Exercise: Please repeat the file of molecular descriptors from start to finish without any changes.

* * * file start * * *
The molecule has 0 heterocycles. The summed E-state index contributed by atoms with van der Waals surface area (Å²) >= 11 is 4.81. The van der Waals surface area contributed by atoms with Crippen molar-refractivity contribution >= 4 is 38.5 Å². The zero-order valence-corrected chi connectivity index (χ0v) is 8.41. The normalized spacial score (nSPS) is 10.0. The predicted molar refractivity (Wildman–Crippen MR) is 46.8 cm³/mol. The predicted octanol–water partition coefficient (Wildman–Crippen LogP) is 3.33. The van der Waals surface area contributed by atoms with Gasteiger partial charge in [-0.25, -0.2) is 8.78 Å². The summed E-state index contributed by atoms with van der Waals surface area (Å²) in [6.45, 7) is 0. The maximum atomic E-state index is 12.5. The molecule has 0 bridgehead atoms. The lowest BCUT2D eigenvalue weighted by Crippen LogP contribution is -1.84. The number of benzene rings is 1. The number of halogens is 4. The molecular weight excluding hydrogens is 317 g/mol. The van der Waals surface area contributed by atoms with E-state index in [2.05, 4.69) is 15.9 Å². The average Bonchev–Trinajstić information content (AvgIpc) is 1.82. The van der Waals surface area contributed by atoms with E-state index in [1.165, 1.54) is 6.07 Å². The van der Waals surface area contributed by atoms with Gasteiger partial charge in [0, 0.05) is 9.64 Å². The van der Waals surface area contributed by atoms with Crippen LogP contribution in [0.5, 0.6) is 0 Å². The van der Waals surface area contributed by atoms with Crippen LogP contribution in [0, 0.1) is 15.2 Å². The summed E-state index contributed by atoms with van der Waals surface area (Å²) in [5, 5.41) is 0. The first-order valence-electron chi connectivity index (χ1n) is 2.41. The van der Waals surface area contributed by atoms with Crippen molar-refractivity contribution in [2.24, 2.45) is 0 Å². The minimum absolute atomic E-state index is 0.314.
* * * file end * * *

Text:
The molecule has 0 heterocycles. The summed E-state index contributed by atoms with van der Waals surface area (Å²) >= 11 is 4.81. The van der Waals surface area contributed by atoms with Crippen molar-refractivity contribution >= 4 is 38.5 Å². The zero-order valence-corrected chi connectivity index (χ0v) is 8.41. The normalized spacial score (nSPS) is 10.0. The predicted molar refractivity (Wildman–Crippen MR) is 46.8 cm³/mol. The predicted octanol–water partition coefficient (Wildman–Crippen LogP) is 3.33. The van der Waals surface area contributed by atoms with Gasteiger partial charge in [-0.25, -0.2) is 8.78 Å². The summed E-state index contributed by atoms with van der Waals surface area (Å²) in [6.45, 7) is 0. The maximum atomic E-state index is 12.5. The molecule has 0 bridgehead atoms. The lowest BCUT2D eigenvalue weighted by Crippen LogP contribution is -1.84. The number of benzene rings is 1. The number of halogens is 4. The molecular weight excluding hydrogens is 317 g/mol. The van der Waals surface area contributed by atoms with E-state index in [2.05, 4.69) is 15.9 Å². The average Bonchev–Trinajstić information content (AvgIpc) is 1.82. The van der Waals surface area contributed by atoms with E-state index in [1.165, 1.54) is 6.07 Å². The van der Waals surface area contributed by atoms with Gasteiger partial charge in [0, 0.05) is 9.64 Å². The van der Waals surface area contributed by atoms with Crippen LogP contribution in [0.5, 0.6) is 0 Å². The van der Waals surface area contributed by atoms with Crippen LogP contribution in [0, 0.1) is 15.2 Å². The summed E-state index contributed by atoms with van der Waals surface area (Å²) in [5, 5.41) is 0. The first-order valence-electron chi connectivity index (χ1n) is 2.41. The van der Waals surface area contributed by atoms with Crippen molar-refractivity contribution in [2.24, 2.45) is 0 Å². The minimum absolute atomic E-state index is 0.314.